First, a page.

Tuesday, May 29, 2018

Deer Husband (Amis)

Note: This rather sad and grim tale is not intended for younger readers. 

In a village, there was a young unmarried woman who lived with her family. One day, out of the blue, she started going out to the field to work alone, refusing all help or even just the simple company of someone else.

Ha, thought her mother, this daughter of mine always goes out to the field by herself, never allowing anyone else to go with her. That's not normal. I wonder what's going on with her.

One day the mother told the daughter, "You know, you needn't go out to do all the work by yourself. Somebody can go with you."

"No, thank you, " said the daughter. "It's not necessary."

Far from settling the issue, the daughter's reply only deepened the mother's worries and suspicions. The mother had an idea, however.

That day at noon, the mother carried a lunchbox to her daughter. Nearby where she knew her daughter would be, she stopped. She heard two people, one of whom was her daughter, talking, laughing merrily. She rushed into the clearing only to find her daughter, alone.

"Oh, who was just here seconds ago?" asked the mother. "I am sure I heard you talking and laughing with someone."

"No one else is here as you can see. I am alone."

The mother looked around their field. Surely somebody had to be helping her daughter! The girl couldn't have done all the field chores by herself.

"Daughter, where have you hidden him?"


"You know whom! The person, the young man, who was obviously here laughing and joking with you and helping you!"

"There is no one else here with me!"

The conversation ended and that was that, for the time being, anyway.

A few days later, the millet and yams were ready for harvesting.

The father told his wife, "I'm going out to the field to take a look."

He found the millet and yams ready for gathering; he also noted how well manicured the field was and how hard more than one person must have worked to make the field appear this way.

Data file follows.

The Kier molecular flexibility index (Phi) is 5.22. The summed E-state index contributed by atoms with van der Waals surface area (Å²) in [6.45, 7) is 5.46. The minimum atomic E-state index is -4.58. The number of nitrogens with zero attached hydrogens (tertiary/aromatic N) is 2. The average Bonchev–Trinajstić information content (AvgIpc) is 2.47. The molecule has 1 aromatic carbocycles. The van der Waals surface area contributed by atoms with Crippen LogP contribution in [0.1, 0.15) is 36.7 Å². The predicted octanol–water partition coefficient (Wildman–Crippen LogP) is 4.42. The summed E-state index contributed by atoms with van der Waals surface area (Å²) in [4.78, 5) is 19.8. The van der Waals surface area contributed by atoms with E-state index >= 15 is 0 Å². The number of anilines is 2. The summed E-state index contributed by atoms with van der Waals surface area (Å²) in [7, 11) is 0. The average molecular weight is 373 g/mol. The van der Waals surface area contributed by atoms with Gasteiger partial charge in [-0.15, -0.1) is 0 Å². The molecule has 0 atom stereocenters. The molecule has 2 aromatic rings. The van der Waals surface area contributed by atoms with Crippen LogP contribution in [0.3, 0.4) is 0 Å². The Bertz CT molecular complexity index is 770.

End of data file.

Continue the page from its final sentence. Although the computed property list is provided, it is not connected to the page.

Who else has been here? he thought. Just my daughter? She is the only one responsible for making the field picked clean of all weeds, for watering it? All by herself? Impossible!

The father poked around the area for a bit longer and then for the first time, noticed a path nearby.

Hmm, he thought. This is curious. And look, footprints . . . 

The father went home and called all the family members together.

"Who else besides Daughter has been working out in the field, weeding and watering and so on?" he asked.

"I haven't!" everyone but Daughter replied.

"I see . . . " said the father, his mind clouded by the mystery.

He went back out to the field and poked around some more. The millet and yams lay neatly in rows, waiting to be picked, sitting undisturbed. Nearby the rows of millet and yams were some tracks he had not noticed earlier--deer tracks.

Now, this is the strangest thing of all! he thought. Here are all the millet and yams, and next to them, deer tracks. Why, this deer could have eaten its fill of yams and millet but didn't do so. Now, that begs some explaining. Anyway, I've got to take care of that deer before it becomes hungry . . . 

The father returned home for his bamboo rifle and then went back to the edge of the field to wait for the deer.

Before long, a deer, an antlered buck, entered the field from the forest.

Come on, buck deer, come on . . . the father thought. Just a little closer . . . 

He let the buck walk into his sights.


The buck was hit and now down on the ground. The father hoisted the dead creature up and slung it over his shoulders and carried it home.

The daughter began to tremble when she saw what her father had brought home.

"Turn . . . his . . . head . . . toward . . . me . . . Father . . ." she said. "Let . . . me take a . . . look . . . " When her father did as she asked, she shrieked. "Why did you kill him? Why did you kill my husband?"

"What? What did you say?"

"Yes! My husband! He was my husband!"

The daughter pushed her father away and scurried up one of the poles that supported the roof. Then, she climbed along the roof beam until she was directly over the dead buck's head. She leaped from the beam and fell directly onto the buck's antlers, impaling herself, quickly dying.

The family gathered around, with the broken-hearted father shaking his head, tearfully saying, "So, that was her husband all along . . . No wonder the field had been so well tended . . . "

Lin Daosheng, Vol. 2; pp. 163-165. (See the posting for 7/4/17 for complete citation.)